Revenue deficit: FG borrows to finance military


The Federal Government, yesterday, lamented it was having difficulties financing the military, stressing that borrowing appears  to be the only option left for it now was to keep the armed forces functioning.

The Accountant General of the Federation (AGF), Idris Ahmed, who disclosed this at the opening of the Nigerian Air Force Finance Training Workshop in Abuja, noted that the country had been  running majorly deficit-budgets over many years and had had to borrow in order to part-finance the annual appropriation over the years.

According to him, while the 2016 appropriation was N2,947 billion, the variance stood at N908 billion or (23.56 per cent).

He further stated that in 2017, the appropriation was N4,405 billion, while the actual was N2,685 billion (39.04 per cent).

Also in 2018, the government appropriated N3,910 billion, whereas the actual revenue was N3,256 billion (45.22 per cent).

But the AGF said that in view of the challenges of insurgency, Boko Haram, nomadic/farmers clashes, abductions, kidnapping, rape, banditry and dwindling revenue, security financing has continued to attract unparalleled attention from the government as the military and security sectors have continued to receive the largest chunk of the annual budget in recent times.

“Despite the seemingly robust funding, NAF, in view of its strategic mandate in the overall protection of the nation’s territorial integrity, may perhaps do with enhanced funding to ensure that men and materials are sufficiently catered for to enhance their  efficiency.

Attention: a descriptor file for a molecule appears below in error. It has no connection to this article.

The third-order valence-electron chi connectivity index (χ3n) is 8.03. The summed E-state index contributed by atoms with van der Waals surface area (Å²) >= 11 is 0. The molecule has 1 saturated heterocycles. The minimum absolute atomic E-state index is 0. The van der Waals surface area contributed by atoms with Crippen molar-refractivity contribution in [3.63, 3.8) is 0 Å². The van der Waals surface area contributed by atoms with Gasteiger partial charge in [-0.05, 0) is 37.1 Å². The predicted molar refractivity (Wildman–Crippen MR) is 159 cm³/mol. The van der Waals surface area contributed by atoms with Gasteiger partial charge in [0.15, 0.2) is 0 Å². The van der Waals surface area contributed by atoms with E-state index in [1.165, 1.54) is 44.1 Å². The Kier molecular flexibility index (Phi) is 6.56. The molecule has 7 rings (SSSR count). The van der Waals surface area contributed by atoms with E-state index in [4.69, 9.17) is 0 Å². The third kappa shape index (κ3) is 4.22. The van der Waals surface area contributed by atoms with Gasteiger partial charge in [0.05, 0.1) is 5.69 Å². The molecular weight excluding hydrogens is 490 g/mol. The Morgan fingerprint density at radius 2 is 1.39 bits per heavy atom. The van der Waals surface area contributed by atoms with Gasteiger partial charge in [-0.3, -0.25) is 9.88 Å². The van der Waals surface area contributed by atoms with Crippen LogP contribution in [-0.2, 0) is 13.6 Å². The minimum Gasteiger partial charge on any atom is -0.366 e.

“The snag, however, is that with the daunting challenges of inadequate funding, the Service should think out of the box to be proactive in prudently managing available resources and also in developing alternative sources of funding for its activities.

“These may include a mix of government financing, donor-support and IGR, among others. Furthermore, it will not be out of place to start thinking of a broad-based Security Trust Fund concept to mobilise funds from the private sector and other good spirited individuals toward enhancing military/security funding, generally.

“Modern military requires specialists in all respects to successfully drive its core and other support mandates. Therefore, one way of overcoming the challenge of inadequate financing is the effective and efficient management of lean financial resources by competent and professional personnel in the face of competing demands.

In that respect, NAF would need to command the best in its officers through capacity building and thorough skill acquisition and exposure to the latest financial management programmes.”

In his address at the occasion, the Chief of the Air Staff (CAS), Air Marshall Sadiq Abubakar, said, “despite a decline in government allocation, the Nigerian Air Force, alongside sister Services, has been able to achieve commendable successes in counterinsurgency and the fight against armed banditry plaguing various regions of the country.


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